We hold that the circumstances of this offense and its calculated nature alone are more than enough evidence to convince a rational trier of fact that, beyond a reasonable doubt, appellant would be a continuing threat to society. Appellant took out insurance policies on her husband and one of her children. She took her boyfriend’s gun, went to her apartment, apparently waited until her husband went to sleep, and then shot him in the head. She then proceeded to murder both of her children. A more cold-blooded, calculated act of violence is difficult to imagine. The psychiatric testimony further supports this view of the evidence. Appellant’s thirtieth point of error is overruled.
Points of error thirty-one through thirty-seven are predicated on the trial court’s overruling of appellant’s pre-trial motions to prohibit the State from seeking the death penalty, challenging the validity of Article 37.071, V.A.C.C.P., and motion to strike the State’s notice to seek the death penalty. She claims reversible error in each instance.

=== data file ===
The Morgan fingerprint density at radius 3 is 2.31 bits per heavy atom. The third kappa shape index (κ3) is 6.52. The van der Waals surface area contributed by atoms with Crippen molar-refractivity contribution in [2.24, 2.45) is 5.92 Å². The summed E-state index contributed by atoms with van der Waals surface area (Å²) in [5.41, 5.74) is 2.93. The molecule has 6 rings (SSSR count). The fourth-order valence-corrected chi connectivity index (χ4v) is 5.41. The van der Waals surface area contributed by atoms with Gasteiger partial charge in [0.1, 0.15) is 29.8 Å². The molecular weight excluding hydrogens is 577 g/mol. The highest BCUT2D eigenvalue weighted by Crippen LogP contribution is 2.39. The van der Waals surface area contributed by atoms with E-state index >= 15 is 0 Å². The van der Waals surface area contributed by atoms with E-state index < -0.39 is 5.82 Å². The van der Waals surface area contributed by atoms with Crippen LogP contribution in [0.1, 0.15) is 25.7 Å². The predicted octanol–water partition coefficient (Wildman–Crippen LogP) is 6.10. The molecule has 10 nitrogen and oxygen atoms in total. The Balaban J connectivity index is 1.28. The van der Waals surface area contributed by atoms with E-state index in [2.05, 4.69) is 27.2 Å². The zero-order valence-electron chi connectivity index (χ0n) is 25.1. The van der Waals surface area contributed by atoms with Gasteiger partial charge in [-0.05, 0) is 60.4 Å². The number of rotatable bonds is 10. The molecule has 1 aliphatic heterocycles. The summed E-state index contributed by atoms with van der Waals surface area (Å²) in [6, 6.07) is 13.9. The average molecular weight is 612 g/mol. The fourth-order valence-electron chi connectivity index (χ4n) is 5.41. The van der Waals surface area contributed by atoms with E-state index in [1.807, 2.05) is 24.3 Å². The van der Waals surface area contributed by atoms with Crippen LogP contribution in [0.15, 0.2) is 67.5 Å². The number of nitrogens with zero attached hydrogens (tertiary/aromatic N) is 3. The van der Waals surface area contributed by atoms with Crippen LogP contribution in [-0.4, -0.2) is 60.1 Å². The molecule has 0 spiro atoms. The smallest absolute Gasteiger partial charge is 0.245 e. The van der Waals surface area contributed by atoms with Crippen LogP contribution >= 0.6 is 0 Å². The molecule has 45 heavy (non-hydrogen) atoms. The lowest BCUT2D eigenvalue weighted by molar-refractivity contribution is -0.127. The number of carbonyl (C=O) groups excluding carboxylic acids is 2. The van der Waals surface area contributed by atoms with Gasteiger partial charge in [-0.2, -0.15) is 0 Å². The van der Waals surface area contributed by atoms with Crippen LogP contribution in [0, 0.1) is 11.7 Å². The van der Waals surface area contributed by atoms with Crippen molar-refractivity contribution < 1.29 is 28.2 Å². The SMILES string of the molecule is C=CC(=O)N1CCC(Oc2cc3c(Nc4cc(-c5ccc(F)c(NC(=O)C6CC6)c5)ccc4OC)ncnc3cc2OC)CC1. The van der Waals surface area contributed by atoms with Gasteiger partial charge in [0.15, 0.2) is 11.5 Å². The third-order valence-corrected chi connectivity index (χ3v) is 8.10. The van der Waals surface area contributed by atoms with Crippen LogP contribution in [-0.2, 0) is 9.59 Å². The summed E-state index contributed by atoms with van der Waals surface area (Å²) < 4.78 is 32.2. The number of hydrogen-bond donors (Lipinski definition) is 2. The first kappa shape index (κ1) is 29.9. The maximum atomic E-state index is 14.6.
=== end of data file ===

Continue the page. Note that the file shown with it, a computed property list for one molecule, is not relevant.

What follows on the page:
*18 In point of error thirty-one appellant maintains that Article 37.071(e) which provides that an affirmative jury finding to the special issues requires the court to sentence the defendant to death, provides for the imposition of cruel and unusual punishment,9 particularly as applied to women. We understand appellant’s position to be that because of biological, natural, and practical differences, different capital punishment standards should be applied to women in certain circumstances. We note at the outset that appellant fails to illuminate us as to what are the different capital punishment standards that should apply to women or in what circumstances they should apply. We also note that the one authority to which appellant refers us is totally inapposite to appellant’s argument.10 Appellant can cite us to no authority, nor are we aware of any, which would compel the conclusion that the putting to death of a woman for the crime of capital murder is any more or less cruel and unusual than is the putting to death of a man for the same crime. Appellant’s thirty-first point of error is overruled.